The use of silicone moulds in documenting morphological characteristics from wildlife

The gathering of morphological data from wildlife is important for the documentation of evolutionary processes. Because high quality soft tissue specimens are more difficult to gather and store than for example skeletal specimens, we have used silicone casts to collect morphological data from free-ranging mammals. Because of the hydrophilic properties of the compound used in our studies, extensive drying of the specimens in laboratory conditions is not necessary before casting, and the silicone material can also be hardened in relatively cold temperatures (field conditions). The easy casting process makes it possible to prepare multiple specimens in a relatively short time for comparative anatomical studies. These moulds have been useful in our studies on pulmonary anatomy of lynx and on the gastromorphology of Laonastes rodents. Currently we are working on various aspects of Saimaa seal anatomy.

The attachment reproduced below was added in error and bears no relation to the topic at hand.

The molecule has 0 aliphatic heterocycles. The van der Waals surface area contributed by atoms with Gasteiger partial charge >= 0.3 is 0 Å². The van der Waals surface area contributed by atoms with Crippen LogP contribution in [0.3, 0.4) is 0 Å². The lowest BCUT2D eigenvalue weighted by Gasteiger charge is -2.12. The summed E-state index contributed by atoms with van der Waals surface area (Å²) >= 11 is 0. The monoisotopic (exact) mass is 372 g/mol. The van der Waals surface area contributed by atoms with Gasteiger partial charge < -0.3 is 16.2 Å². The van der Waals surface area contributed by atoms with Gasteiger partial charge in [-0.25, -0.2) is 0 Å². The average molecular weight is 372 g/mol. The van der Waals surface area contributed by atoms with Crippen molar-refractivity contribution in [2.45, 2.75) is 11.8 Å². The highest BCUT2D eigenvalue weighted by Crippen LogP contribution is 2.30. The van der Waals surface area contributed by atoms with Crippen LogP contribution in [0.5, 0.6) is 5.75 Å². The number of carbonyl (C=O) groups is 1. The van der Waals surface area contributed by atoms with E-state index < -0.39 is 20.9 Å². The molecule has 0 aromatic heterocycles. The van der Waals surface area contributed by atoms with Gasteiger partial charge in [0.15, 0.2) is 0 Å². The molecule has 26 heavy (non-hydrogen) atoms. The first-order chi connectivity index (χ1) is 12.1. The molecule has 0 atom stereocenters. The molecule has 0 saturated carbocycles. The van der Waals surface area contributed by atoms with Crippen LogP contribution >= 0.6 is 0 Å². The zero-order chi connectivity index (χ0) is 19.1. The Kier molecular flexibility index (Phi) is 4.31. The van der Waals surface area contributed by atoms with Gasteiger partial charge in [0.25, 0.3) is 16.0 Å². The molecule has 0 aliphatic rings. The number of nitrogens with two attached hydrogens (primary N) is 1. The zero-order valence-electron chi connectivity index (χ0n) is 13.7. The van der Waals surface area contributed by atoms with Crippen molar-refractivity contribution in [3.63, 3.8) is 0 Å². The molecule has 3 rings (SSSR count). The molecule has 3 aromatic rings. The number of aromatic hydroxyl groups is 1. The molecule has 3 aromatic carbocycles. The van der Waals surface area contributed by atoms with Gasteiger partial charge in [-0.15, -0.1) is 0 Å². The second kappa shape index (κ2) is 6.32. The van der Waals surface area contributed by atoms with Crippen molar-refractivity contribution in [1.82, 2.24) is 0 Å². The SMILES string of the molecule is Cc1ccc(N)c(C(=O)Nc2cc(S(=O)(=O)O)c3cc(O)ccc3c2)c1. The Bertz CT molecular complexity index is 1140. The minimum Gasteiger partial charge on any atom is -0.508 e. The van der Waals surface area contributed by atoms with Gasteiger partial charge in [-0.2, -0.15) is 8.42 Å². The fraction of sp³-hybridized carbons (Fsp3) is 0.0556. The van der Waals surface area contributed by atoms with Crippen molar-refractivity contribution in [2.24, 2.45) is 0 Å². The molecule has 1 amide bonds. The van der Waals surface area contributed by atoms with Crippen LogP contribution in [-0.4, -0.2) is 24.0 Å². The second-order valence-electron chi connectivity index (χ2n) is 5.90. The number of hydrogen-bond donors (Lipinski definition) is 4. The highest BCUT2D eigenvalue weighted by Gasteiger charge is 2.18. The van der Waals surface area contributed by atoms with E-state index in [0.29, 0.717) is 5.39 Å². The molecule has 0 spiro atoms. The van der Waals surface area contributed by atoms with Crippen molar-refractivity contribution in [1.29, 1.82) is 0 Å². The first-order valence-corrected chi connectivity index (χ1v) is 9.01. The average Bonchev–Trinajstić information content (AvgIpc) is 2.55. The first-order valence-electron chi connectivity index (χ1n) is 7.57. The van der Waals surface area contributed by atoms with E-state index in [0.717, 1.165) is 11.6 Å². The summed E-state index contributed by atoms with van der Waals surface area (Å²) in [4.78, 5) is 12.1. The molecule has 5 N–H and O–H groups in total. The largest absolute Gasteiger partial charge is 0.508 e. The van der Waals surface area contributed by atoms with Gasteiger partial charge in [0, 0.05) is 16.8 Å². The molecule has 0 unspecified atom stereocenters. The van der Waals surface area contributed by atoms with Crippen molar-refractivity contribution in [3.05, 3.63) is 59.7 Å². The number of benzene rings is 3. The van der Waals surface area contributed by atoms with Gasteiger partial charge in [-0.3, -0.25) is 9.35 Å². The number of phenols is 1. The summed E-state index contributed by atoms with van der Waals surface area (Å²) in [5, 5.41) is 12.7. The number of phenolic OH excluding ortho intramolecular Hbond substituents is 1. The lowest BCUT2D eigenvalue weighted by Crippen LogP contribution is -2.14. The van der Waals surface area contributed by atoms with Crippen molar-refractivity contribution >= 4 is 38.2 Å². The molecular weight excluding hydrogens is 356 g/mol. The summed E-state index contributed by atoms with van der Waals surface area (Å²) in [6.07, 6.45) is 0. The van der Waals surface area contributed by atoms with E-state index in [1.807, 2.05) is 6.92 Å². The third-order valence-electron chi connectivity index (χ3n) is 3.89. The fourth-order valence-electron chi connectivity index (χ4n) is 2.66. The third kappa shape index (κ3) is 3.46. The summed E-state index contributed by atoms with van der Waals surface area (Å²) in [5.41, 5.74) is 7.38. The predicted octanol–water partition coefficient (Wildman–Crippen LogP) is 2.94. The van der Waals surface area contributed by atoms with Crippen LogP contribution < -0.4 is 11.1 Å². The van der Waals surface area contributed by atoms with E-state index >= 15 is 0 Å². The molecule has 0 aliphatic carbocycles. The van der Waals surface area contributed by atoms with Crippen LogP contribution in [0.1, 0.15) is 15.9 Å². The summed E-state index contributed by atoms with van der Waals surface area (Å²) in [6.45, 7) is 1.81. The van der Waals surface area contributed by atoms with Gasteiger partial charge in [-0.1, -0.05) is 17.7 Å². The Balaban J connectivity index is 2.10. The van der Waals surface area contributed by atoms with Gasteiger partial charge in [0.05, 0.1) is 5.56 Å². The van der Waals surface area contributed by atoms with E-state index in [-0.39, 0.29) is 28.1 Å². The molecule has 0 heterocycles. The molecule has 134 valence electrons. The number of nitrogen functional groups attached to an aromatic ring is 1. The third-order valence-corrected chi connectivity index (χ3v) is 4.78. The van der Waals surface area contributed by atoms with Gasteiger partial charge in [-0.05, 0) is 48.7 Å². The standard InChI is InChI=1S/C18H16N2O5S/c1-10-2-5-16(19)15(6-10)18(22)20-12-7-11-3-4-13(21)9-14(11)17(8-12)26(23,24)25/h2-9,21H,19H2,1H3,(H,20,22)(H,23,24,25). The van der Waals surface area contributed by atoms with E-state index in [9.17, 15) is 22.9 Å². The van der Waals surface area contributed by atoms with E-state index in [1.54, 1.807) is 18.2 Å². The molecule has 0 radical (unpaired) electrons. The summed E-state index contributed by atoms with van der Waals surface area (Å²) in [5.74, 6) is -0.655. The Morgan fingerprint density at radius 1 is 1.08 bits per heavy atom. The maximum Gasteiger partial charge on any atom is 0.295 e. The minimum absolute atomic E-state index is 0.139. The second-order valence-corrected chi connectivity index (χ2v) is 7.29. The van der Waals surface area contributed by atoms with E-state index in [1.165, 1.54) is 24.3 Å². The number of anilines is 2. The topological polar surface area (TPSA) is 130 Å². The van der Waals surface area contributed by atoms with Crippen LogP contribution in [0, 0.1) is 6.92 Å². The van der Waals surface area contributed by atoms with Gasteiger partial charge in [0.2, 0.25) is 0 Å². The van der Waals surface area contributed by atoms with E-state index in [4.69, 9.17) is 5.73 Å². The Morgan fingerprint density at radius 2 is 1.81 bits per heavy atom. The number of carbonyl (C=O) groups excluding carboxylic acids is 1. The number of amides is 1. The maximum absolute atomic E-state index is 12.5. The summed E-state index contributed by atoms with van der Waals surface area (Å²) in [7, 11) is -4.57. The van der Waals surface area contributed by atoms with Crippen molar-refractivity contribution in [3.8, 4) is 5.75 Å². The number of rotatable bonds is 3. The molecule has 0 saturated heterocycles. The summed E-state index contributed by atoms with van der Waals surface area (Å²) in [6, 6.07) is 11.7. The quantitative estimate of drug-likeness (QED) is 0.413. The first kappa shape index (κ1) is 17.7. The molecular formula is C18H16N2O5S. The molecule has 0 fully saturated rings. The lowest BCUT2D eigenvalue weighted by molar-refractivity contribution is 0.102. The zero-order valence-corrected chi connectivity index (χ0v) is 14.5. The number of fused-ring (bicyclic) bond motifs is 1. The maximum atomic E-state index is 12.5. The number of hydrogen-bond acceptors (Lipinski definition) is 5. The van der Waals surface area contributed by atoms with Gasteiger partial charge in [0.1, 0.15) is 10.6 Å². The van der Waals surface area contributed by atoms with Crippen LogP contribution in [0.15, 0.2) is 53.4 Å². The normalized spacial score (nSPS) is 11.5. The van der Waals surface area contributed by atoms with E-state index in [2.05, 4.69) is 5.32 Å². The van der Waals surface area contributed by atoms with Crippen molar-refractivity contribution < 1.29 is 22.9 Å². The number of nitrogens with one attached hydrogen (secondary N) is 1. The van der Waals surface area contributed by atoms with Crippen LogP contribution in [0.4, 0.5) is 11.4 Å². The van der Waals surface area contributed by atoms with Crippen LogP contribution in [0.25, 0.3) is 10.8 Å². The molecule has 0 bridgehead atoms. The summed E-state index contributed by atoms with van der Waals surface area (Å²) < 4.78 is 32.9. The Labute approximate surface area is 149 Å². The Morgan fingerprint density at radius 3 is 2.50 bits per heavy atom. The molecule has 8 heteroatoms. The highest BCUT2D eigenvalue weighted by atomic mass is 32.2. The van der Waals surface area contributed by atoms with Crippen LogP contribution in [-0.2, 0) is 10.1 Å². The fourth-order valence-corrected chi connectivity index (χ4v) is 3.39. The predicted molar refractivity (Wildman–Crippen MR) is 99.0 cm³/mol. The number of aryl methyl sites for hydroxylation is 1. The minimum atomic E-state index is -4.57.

The use of silicone moulds in veterinary anatomy

With the use of laser scanning, we have also used silicone moulds to produce digital 3D models on cow teat morphology. Computer analysis of the external and internal teat morphology showed that the basic morphology of individual teats were similar within each cow, but differed among the cow individuals.

The silicone moulds and digital images have also proven to be useful in teaching of wildlife and veterinary anatomy.

Digital elevation models of the external surface surrounding the teat orifice. The headline figures show determination of surface orientation of teats by measuring the orientation patch counts which are used to produce the 3D models